I undo what has been done?
read this to my apprentice believing with all of my heart that Allegra, might
be able to inspire her, if she dared to read between the lines and listen, “You
are not alone.”
“The Mozart Season,” I tell her, “is a
quiet story, one filled with resounding music that just might change your
life.” I leave it there, hand her the book and ask her (well, okay, require her) to read a bit so we can
discuss the story in a week.
always hopeful, but when a week has passed, I know she might still be at the
starting blocks. This particular type of race is never a sprint.
week later I ask, “So have you completed the reading?”
no, not really, I mean, well…”
was required reading.”
just really don’t get it.”
this is not about decoding the words on the page. This girl knows how to read, thing
is, she has no idea how to be inspired by a story, has no idea how to embrace
the universal truths, let alone apply them to her life. This girl has no idea
how to animate a character like Allegra.
I read the opening paragraph on the first page of chapter one: “In Mr. Kaplan’s
studio is a needlepoint pillow, on a chair. On one side of it is a violin. The
other side says, A teacher is someone who
makes you believe you can do it. Somebody who took lessons from him a long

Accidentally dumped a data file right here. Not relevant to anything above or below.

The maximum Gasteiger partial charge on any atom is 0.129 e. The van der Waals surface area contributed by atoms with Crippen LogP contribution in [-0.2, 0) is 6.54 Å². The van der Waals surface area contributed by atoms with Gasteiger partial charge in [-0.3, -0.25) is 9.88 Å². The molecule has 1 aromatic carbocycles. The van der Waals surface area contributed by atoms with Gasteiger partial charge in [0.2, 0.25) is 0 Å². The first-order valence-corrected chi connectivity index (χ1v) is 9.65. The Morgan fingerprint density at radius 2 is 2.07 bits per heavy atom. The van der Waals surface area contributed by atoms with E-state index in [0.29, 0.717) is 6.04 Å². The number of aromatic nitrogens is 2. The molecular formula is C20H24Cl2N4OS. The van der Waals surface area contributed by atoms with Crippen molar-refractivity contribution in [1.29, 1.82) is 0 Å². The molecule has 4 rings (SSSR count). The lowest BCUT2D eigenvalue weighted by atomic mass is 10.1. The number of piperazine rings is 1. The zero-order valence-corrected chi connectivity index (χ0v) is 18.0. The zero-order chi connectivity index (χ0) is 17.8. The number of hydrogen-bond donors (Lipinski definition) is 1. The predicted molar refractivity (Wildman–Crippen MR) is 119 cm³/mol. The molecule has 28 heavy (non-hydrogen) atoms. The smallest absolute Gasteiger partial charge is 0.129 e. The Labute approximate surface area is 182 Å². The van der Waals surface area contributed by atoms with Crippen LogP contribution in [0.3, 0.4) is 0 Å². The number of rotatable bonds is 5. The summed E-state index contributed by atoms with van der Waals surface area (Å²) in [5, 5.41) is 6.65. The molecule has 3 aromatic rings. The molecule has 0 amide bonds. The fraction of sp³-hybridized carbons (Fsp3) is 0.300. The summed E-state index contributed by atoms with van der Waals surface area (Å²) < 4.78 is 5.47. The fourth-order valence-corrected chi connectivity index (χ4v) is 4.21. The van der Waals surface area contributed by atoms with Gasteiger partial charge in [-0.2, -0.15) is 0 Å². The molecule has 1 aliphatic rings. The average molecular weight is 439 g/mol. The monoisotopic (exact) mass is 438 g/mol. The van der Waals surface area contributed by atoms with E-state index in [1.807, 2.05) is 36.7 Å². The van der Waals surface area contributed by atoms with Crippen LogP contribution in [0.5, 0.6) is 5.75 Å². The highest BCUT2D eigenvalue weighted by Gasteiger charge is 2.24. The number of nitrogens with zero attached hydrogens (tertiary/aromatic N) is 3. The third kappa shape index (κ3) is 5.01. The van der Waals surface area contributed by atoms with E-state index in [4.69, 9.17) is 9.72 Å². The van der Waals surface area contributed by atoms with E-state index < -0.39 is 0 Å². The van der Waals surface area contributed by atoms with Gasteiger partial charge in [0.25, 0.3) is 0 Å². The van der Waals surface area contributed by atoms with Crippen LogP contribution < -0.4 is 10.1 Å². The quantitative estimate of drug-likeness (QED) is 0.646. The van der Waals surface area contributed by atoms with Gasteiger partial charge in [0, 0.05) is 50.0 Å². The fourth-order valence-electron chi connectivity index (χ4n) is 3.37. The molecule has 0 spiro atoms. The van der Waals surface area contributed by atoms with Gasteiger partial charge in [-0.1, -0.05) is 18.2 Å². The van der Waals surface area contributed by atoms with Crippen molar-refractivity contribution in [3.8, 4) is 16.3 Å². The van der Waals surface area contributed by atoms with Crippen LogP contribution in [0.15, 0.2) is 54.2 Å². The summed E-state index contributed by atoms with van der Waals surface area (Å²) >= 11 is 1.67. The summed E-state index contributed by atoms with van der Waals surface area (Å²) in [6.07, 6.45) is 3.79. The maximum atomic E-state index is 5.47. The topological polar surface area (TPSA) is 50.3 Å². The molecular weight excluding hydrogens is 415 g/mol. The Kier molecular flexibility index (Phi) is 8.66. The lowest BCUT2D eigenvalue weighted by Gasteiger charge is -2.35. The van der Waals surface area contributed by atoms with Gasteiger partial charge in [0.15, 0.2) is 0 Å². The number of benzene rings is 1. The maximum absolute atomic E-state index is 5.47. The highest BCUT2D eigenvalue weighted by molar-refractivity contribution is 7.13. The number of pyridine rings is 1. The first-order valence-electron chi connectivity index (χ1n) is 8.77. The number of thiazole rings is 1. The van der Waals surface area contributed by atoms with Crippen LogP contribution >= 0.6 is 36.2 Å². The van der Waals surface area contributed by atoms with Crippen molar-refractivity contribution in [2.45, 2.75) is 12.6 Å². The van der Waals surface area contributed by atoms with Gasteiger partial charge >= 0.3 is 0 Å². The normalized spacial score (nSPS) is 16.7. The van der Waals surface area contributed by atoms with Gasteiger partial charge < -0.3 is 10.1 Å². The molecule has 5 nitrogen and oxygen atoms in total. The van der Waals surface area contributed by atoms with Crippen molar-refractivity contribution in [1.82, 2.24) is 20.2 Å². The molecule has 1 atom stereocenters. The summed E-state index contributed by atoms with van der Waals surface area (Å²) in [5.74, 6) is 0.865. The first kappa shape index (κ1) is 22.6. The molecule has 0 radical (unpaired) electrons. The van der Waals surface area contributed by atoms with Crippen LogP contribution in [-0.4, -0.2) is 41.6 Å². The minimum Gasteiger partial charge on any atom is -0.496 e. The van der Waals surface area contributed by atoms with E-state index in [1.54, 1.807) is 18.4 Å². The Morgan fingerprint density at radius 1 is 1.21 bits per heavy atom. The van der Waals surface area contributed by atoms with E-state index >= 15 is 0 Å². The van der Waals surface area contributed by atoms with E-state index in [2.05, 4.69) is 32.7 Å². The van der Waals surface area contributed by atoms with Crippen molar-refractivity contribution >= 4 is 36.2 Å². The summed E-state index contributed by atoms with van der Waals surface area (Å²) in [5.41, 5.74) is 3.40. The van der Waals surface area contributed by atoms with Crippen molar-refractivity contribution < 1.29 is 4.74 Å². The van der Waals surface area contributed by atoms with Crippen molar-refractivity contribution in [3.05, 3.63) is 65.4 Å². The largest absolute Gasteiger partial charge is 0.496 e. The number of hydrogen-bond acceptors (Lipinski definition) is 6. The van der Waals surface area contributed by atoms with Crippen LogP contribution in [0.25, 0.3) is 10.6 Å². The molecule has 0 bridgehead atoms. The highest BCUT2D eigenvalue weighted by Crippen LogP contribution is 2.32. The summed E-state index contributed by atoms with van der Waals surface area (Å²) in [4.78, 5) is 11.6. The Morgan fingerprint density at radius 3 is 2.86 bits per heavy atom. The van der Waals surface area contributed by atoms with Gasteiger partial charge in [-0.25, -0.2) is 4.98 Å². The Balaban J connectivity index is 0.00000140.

time ago made it. When I was little, I couldn’t read it clearly because
needlepoint letters have odd shapes.”
to me Virginia Euwer Wolff is using pretty plain language. This is not
I don’t know.”
anyone ever told you that a great story is a mentor?”
is about to roll her eyes, but surprisingly trusts me instead, “What?”
I sigh of relief, I don’t miss a beat, “If we dig deep enough into the heart of
a story, dig to its very core, we always discover a treasure. And I believe
that this treasure has the power to inform our life. A book leads us by the
hand on an exploration of discovery that will make us a richer person.”
my mind wanders when I read.”
I’ve worked to slow down when I read, worked to build habits that help me ponder
words, phrases, passages, peculiar shape, sound and meaning. And this work,
this habit of being, has enabled me to value reading. Truth is, I’ve learned to
love stories because I’ve discovered that stories enrich my individuality. I
know you can too. I want to help
you through this book because there is embedded treasure just for you. I want
to help you do the work of extracting that treasure because your individuality
matters. You matter”
is beaming, but only for an instant. Then the work began.
was three years ago. We made it though The
Mozart Season in much the same way that Allegra got through the violin
competition, gathering strength along the way. We read Pictures of Hollis Woods. We read Milkweed. We read another and another. Last fall we read The Screwtape Letters. This fall we
tackled Shakespeare. Romeo and Juliet.
when my apprentice handed me the bag of snacks smirking the slogan, “Much ado
about Mango,” I know she’s learned to read, really read. I hear the violins and
see Allegra smile, “Remember,
what’s down inside you, all covered up—the things of your soul. The important,
secret things . . . The story of you, all buried, let the music caress it out
into the open.”